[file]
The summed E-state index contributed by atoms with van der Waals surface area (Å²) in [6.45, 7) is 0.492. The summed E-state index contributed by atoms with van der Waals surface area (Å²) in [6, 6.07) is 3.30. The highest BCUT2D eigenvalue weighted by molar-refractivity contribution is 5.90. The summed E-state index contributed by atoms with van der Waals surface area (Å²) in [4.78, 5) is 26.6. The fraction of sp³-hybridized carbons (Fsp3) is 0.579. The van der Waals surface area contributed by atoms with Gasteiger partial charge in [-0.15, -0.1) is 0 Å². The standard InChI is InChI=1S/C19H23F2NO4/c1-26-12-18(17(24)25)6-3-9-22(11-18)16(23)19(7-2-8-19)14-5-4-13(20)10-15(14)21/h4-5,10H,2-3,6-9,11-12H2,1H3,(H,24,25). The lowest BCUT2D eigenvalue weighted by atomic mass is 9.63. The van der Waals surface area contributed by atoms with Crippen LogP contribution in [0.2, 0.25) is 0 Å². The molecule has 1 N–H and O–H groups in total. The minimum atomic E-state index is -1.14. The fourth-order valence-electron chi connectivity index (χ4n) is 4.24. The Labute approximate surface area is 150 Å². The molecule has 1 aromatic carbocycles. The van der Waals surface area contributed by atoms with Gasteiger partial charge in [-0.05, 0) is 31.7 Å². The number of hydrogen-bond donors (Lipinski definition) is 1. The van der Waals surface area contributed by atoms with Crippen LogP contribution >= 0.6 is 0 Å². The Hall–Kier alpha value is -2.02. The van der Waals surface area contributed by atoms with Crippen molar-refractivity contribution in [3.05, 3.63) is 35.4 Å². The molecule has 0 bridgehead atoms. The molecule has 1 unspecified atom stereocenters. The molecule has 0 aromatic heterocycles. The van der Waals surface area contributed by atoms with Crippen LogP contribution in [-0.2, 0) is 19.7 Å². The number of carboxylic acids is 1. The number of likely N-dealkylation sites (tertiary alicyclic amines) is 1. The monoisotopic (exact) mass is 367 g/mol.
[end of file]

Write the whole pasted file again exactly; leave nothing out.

The summed E-state index contributed by atoms with van der Waals surface area (Å²) in [6.45, 7) is 0.492. The summed E-state index contributed by atoms with van der Waals surface area (Å²) in [6, 6.07) is 3.30. The highest BCUT2D eigenvalue weighted by molar-refractivity contribution is 5.90. The summed E-state index contributed by atoms with van der Waals surface area (Å²) in [4.78, 5) is 26.6. The fraction of sp³-hybridized carbons (Fsp3) is 0.579. The van der Waals surface area contributed by atoms with Gasteiger partial charge in [-0.15, -0.1) is 0 Å². The standard InChI is InChI=1S/C19H23F2NO4/c1-26-12-18(17(24)25)6-3-9-22(11-18)16(23)19(7-2-8-19)14-5-4-13(20)10-15(14)21/h4-5,10H,2-3,6-9,11-12H2,1H3,(H,24,25). The lowest BCUT2D eigenvalue weighted by atomic mass is 9.63. The van der Waals surface area contributed by atoms with Crippen LogP contribution in [0.2, 0.25) is 0 Å². The molecule has 1 N–H and O–H groups in total. The minimum atomic E-state index is -1.14. The fourth-order valence-electron chi connectivity index (χ4n) is 4.24. The Labute approximate surface area is 150 Å². The molecule has 1 aromatic carbocycles. The van der Waals surface area contributed by atoms with Gasteiger partial charge in [-0.05, 0) is 31.7 Å². The number of hydrogen-bond donors (Lipinski definition) is 1. The van der Waals surface area contributed by atoms with Crippen LogP contribution >= 0.6 is 0 Å². The Hall–Kier alpha value is -2.02. The van der Waals surface area contributed by atoms with Crippen molar-refractivity contribution in [3.05, 3.63) is 35.4 Å². The molecule has 0 bridgehead atoms. The molecule has 1 unspecified atom stereocenters. The molecule has 0 aromatic heterocycles. The van der Waals surface area contributed by atoms with Crippen LogP contribution in [-0.2, 0) is 19.7 Å². The number of carboxylic acids is 1. The number of likely N-dealkylation sites (tertiary alicyclic amines) is 1. The monoisotopic (exact) mass is 367 g/mol.